Wednesday was budget hearing day at the County Commission. Commissioners set the tentative tax rate and will finalize it in September.
While much of the budget talk wrapped around the big stuff, like the sheriff’s office and road resurfacing, it was a 15-minute debate that caught my attention.
Certain conversations become personal to commissioners and travel is one of them. Commissioners believe they should be the arbiter of their travel and suggestions to the contrary rarely go well.
Each commissioner is budgeted $3,200 a year for travel plus $740 for training, though we heard Wednesday that the training money is primarily used to pay registration fees for conferences.
The recommendation, advanced by Commissioner Holly Davis, was to bump the $3,200 in travel to $10,000 for each commissioner,and double the training amount.
It failed due to what I call the three Ps: priorities, perception and politics.
We can debate till the cows come home about the benefits of commissioner travel. Logic says that more training and interaction with commissioners from other counties in Florida and across the U.S. would bring a decent return to Citrus County.
Davis, in particular, is interested in attending National Association of Counties conferences that are usually held out of state. She’s attended two and participates in NACo committees on economic workforce development.
In 2021-22, both Davis and Commissioner Ruthie Davis Schlabach spent more than $5,000 each in travel.
As of April 30 this year Davis had topped $3,700 in travel and was on pace to hit $6,000 before the fiscal year ends Sept. 30, according to budget projections.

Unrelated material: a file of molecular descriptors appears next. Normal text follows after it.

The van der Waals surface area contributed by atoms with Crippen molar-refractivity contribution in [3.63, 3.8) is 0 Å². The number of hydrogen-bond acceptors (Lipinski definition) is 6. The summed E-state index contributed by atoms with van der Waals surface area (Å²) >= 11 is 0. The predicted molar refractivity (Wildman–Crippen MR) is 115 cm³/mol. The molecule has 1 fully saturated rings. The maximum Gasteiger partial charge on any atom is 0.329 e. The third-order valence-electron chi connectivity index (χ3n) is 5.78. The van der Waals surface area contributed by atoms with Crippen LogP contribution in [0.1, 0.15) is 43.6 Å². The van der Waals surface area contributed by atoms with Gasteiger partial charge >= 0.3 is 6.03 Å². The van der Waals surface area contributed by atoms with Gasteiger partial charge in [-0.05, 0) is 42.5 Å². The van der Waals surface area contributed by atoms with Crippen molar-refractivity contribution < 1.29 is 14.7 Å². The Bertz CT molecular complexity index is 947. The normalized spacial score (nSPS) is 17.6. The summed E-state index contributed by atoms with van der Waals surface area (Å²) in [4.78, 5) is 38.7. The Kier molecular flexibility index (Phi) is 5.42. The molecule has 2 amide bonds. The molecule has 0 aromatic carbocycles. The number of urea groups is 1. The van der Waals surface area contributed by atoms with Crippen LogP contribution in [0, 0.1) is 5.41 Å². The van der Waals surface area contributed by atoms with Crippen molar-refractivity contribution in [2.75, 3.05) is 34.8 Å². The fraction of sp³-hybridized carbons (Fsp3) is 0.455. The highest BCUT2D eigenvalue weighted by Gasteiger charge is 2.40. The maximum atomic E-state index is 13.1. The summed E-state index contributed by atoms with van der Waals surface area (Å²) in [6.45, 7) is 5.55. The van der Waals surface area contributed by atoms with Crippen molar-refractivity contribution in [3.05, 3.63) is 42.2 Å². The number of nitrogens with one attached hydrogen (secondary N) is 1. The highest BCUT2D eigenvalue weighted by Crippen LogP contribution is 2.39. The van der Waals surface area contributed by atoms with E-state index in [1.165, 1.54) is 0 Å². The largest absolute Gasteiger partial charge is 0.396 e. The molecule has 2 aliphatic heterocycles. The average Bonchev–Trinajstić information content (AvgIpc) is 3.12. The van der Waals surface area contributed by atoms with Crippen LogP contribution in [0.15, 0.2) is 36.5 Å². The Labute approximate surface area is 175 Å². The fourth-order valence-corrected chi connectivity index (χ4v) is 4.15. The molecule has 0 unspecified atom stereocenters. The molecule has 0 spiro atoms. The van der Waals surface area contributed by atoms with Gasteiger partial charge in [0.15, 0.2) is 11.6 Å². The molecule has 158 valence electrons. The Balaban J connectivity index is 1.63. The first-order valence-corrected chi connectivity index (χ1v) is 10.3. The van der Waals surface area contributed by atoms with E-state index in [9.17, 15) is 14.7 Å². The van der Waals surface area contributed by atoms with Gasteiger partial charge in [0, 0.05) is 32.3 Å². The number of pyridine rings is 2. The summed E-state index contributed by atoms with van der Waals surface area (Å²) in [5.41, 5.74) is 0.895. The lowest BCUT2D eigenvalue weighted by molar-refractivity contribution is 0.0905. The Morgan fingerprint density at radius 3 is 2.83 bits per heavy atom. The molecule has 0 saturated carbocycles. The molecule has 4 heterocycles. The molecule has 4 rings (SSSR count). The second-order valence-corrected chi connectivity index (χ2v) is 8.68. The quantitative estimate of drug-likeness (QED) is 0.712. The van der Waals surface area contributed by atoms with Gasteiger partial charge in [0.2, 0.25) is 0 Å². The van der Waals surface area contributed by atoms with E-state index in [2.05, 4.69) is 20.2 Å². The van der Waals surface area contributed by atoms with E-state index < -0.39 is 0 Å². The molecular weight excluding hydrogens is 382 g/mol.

In a budget of millions, it’s not a lot of money and easy to pass by, but Commissioner Diana Finegan bluntly asked: How can we hold other departments and agencies to a 3% budget increase and then triple our travel?
“When we’re asking others to cut, we should do the same,” she said.
Commissioner Jeff Kinnard agreed. Sharpen the pencils and this is a good place to start.
Davis could see where the conversation was headed and she wasn’t happy about it. It especially got a little edgy when Finegan, Kinnard and Commissioner Rebecca Bays all said they often pay for their own travel expenses to out-of-town functions.
Then Davis suggested that the others feel the way they do because they can personally afford these travel expenses. Other commissioners, she said, might not.
Kinnard jumped on that.
“It has nothing to do with the net worth of anyone,” he said. “It’s staying within a budget.”
County commissioners are paid $73,227 annually and they generally get the same 3% raise each year everyone else in government receives.
“The public pays us very well here to do these jobs,” Kinnard said. “Some of (travel) may have to come out of our own pocket.”
No one is saying that conferences and networking aren't valuable. But where does it stack on the three Ps?
— Priorities. Well, in a year when commissioners want to squeeze as much as possible out of the budget without breaking the bank on taxes, I’d say it's a very low priority. There’s been virtually no board discussion on travel.
— Perception. Another easy one. As Finegan said, the county commission can’t tell other departments and agencies to cut every unnecessary dime and then turn around and triple their individual travel budgets. It’s just not a good look.
— Politics. Easiest of them all. Unless the public is behind it, why bother?
Davis’ argument was not new. It fell by the wayside just like every other commissioner who tried the same thing over the past 30-plus years.
Travel costs are a political loser. Unless a commissioner can draw a real cause-and-effect of attending conferences and something awesome happening in our community, the public sees them as a waste of money.
Traveling to conferences is beneficial, no doubt. But it’s not a priority, it creates an unfavorable perception among other budgeting agencies within the county, and the public isn’t sold on it.
Davis tried to get the travel bump from $3,200 to $5,000. No takers.
And that’s that.
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Mike Wright has written about Citrus County government and politics for 36 years.